As funny as it sounds, I have a lot to be grateful for from that period. Grateful that my family could be together. That I have two amazing and hilarious 5 year-olds that I can snuggle all the time. That a friend of mine is married to a funeral director so I had someone to call in those first hours to help us stumble through the practical things you have to do when someone dies unexpectedly. That I have a pastor and a church community who were present when I needed them. That one of my dad’s best friends heard the news and put together a celebration of Mark’s life just three days after we found out he was gone. That a wonderful musician and family friend was in town and sang in Mark’s honor. And that I had that dress rehearsal.
As we talked about what we would do and say to honor Mark, I volunteered to speak for him. When my parents asked if I was sure that I could do it, I said yes. I had gotten through my tribute for Amanda and I knew that it would be a thousand times harder but that I could also do it for my brother.
And I did. I read a beautiful message from my father, a poem my mother selected, and wove stories that my parents and siblings contributed into a speech that I think was just right for him. We ended it with a toast and a shot of Jack Daniels because that felt like something he would have thought was pretty badass.
I held myself together through the whole thing and then had the blessing of that beautiful song in which I let it go. I cried and was held by my loving family as we continued to share that grief.
So how am I now? Well, it depends on when you talk to me.
For a few weeks after we lost Mark, I went into a hole and pretty much didn’t talk to anyone except my immediate family. My friends texted and called and emailed but I couldn’t face talking to anyone. I have slowly started to join the world again, so there’s progress.
Sometimes I am pretty good. I am back at work. I couldn’t get myself motivated to start up again for a long time. But then Mommies In Need got applications from two new families desperately in need of help. I couldn’t get it together to do admin work or fundraising, but being able to help someone else going through a terrible time in their life made me feel just a little bit better.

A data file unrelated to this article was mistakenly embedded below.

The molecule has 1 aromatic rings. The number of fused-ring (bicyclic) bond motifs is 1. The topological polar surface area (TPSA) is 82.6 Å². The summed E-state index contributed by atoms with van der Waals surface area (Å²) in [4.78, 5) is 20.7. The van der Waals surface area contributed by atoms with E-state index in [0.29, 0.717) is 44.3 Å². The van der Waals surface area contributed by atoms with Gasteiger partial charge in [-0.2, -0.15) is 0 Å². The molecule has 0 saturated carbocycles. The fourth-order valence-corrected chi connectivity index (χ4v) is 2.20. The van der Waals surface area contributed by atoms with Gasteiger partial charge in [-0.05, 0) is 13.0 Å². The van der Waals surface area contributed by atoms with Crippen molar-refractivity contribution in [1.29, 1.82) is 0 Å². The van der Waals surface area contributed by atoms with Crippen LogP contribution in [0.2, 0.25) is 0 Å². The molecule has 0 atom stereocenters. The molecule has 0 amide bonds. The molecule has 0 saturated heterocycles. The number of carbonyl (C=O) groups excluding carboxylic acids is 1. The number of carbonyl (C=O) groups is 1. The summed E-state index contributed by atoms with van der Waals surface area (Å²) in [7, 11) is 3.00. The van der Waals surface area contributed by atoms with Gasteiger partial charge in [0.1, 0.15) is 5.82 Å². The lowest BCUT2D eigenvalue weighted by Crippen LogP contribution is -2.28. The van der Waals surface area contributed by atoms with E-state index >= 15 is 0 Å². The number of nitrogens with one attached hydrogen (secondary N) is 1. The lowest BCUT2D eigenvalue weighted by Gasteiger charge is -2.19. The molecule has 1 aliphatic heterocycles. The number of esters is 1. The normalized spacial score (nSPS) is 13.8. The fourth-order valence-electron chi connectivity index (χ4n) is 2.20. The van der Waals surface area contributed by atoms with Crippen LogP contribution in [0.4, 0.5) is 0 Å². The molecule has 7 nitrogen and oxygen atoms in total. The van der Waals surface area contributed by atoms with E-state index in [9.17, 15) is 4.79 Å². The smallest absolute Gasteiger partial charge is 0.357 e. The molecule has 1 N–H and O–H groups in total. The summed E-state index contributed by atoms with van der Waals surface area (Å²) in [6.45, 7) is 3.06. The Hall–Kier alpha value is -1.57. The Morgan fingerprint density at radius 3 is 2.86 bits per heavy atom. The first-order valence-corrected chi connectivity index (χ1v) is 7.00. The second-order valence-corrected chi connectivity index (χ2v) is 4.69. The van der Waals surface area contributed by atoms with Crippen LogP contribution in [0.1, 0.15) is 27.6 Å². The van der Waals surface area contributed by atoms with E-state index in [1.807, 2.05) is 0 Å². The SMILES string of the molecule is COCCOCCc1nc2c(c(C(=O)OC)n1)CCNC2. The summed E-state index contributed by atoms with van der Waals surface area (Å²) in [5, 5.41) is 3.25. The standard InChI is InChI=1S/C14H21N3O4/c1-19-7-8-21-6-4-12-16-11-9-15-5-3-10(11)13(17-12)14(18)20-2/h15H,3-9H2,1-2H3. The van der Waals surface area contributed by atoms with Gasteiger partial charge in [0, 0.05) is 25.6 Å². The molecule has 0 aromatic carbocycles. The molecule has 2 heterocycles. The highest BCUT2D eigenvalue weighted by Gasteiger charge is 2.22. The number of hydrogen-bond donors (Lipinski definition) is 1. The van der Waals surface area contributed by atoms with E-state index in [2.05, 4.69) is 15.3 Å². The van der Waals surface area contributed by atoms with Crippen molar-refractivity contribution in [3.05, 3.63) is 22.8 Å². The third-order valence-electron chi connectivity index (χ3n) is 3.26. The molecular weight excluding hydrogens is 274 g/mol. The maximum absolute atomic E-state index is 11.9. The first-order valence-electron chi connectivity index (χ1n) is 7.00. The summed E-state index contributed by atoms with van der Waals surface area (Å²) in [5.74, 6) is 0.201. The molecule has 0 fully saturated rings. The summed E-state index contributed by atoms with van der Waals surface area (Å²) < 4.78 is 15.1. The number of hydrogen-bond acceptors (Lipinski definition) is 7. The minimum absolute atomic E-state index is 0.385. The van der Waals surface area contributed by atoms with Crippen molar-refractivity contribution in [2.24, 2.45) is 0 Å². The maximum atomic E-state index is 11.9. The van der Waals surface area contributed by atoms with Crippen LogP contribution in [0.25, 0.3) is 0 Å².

Sometimes I am a good wife and parent. I can pick up my kids from school and play with them and talk to my husband about all the stuff we have going on in life. My patience is pretty limited though. I get irritated easily, I snap more than I would like, and I haven’t cooked an actual meal that I can remember (not that I am normally much of a chef, but right now even boiling water is sometimes too daunting a task.)
But then there are the times that I am so sad. So deeply sad that I can’t function. Or when I feel like a zombie just going through the motions. When I walk around a store for an hour and then leave without even buying anything because I am not actually seeing the store, I am just keeping my body busy while my mind checks out.
I am going to the holiday parties, and I manage it pretty well when I am around people I know and can be honest with. But I just can’t with idle chit-chat. I found myself at one party just sneaking off to a corner with an XL glass of wine because I couldn’t face anyone.
I will tell you one thing I know for certain. I will get through this. I am a Survivor after all. I get into dangerous territory when I spend too much time thinking about how much I have been through in the last six years and wondering how any one human being can be expected to cope with the constant blows I have been dealt.
But then I stop (maybe take a Xanax) and breathe. Another thing I am grateful for is that all the shit I have been through has taught me how to manage the worst moments in life. I have learned that you have two choices- curl up in a ball and die or keep going. I will always choose to keep going.
And that looks different depending on where I am. Sometimes I take it one day at a time, or one step or a time, or one tiptoe at a time, or one prayer at a time. And when it is really bad, when the sadness threatens to envelop me or I feel myself coming to the cliff’s edge of an anxiety attack, I get through one breath at a time. Take one breath and then another and keep moving forward. If I can remember to do that, I know that even this I will survive.